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  • Sarah Tsung

Interview: Maia Ruth Lee

Interview with Maia Ruth Lee, conducted by Sarah Tsung

September 16, 2021

ST: I would like to start by asking for a brief overview of your practice, just to ground us both.

MRL: I went to school in Seoul and studied painting at Hongik University. Once I graduated, I was completely fed up with art. I was like, how do I sustain a living? This was the most useless thing to study, what do I do with my life now, sort of thing. I started an art publication with friends and we got into more community-driven, collective-based art projects. We self-published a magazine called Chillzine and dove into this whole new world—let’s just make a name for ourselves, let's get our own jobs. Screw painting and screw the patriarchy and this whole system. We’re gonna pave our own way. That was the basis, for me, for finding my ground as an artist. Not so much school, but joining hands with my fellow artists in Korea, and being independent for the first time. So zines, publications, are a big, important factor in my practice—they were the first things that grounded me as an artist. The thing that drew me to them was that collective aspect of it, the community aspect of it. And collaborating became a huge aspect of my work.

After arriving in the United States in 2011, I was left to my own elements for the first time as an artist and I started to come back to art. There was a huge gap in between, like 10 to 15 years of not creating work. Coming to the US really jolted me into figuring out what my voice was. After living in Asia my whole life, I didn’t feel that necessity until I came to the US. From this urgency came all of the work that followed. So a lot of the work stems from diasporic experiences, but also from migration, of moving location, the idea of labor and what it means in this day and age. As a woman of color in a foreign country, this idea of family, fragmented families, this idea of self-preservation and of protection. A lot of the work seeped out of those larger ideas, and the materials followed thereafter.

ST: The body of work that you’ve given us invokes both language and migration. Language can be so community-based—I’m interested in hearing how your work interacts with, or transcends, geographic boundaries.

MRL: The recent body of work really came from moving here [Salida, Colorado] and obviously the pandemic. It is a reaction and response to recent events, and to events in my personal life as well, and those works were very much made with an idea of the audience in mind because I was thinking about language as a whole, the expansion of language. In some ways, I’ve always created work inspired by asemic writing, even before I knew what it was, and growing up with parents who are linguists, it came from this notion that language was at the forefront of our identity. I really appreciate that, because it was important to be able to speak Korean and to be able to speak English. But because they really studied and examined language, it was always talked about. It packages so much into one—our ideologies, cultures, our ancestral narratives, so when I learned about asemic writing I was excited to know I wasn’t alone, that there was a whole movement to support what my ideas were.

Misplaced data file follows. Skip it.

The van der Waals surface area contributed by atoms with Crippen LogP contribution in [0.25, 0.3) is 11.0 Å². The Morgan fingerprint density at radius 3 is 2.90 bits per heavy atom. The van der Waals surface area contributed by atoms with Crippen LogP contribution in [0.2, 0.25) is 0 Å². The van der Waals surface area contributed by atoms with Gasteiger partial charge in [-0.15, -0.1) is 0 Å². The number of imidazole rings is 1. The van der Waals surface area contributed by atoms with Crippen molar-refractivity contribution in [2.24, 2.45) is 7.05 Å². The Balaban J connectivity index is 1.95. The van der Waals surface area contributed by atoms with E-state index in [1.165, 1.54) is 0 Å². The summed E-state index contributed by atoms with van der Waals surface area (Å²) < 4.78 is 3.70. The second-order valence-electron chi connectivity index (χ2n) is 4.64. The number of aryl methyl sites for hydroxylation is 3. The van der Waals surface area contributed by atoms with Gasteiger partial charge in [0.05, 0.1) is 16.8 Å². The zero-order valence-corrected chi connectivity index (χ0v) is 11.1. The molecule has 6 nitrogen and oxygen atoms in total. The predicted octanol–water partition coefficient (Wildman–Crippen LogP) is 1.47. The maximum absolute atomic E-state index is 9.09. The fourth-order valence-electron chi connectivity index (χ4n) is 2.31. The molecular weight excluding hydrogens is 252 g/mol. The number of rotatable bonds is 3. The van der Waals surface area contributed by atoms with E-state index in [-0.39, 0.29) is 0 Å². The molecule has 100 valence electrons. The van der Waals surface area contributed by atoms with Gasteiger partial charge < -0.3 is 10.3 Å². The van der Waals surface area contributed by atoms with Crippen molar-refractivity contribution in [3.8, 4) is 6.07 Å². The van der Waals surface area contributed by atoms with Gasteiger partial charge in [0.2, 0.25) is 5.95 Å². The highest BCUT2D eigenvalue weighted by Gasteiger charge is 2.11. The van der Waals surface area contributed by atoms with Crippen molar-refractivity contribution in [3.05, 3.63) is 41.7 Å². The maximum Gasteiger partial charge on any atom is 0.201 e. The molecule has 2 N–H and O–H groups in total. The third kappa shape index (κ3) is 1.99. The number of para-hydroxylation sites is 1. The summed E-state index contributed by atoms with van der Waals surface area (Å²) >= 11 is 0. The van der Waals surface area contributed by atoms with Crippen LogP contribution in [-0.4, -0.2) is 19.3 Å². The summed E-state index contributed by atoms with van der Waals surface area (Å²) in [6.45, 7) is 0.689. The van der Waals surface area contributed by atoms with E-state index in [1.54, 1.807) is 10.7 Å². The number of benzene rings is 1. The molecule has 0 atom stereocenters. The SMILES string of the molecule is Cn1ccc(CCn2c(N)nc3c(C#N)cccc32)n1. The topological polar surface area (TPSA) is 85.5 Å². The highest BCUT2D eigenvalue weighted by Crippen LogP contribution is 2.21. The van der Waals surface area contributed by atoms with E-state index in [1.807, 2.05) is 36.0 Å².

Asemic writing is a global style of writing that is without context; it’s an open semantic form of writing that is more like a shadow or an impression of conventional writing. The creators of asemic writing are from all over the world—it’s international in its mission, and ignores obstacles like education and background. It becomes this really open-ended, but also very judgment-free, accessible language. The example I always bring up is, as children, before we learned how to write and were just scribbling—that can be considered asemic writing. In a way, we’ve all participated in asemic writing. Before you’re able to learn the alphabet and how letters create words, you’re seeing these forms as shapes. I love how universal it is. So I think that, combined with this larger concept of a language of grief, molded together and went hand-in-hand for those recent works.

ST: I wonder about a sense of belonging with asemic writing. As a largely formal, visual language, and something that isn’t spoken, how does asemic writing communicate? Who does it speak to?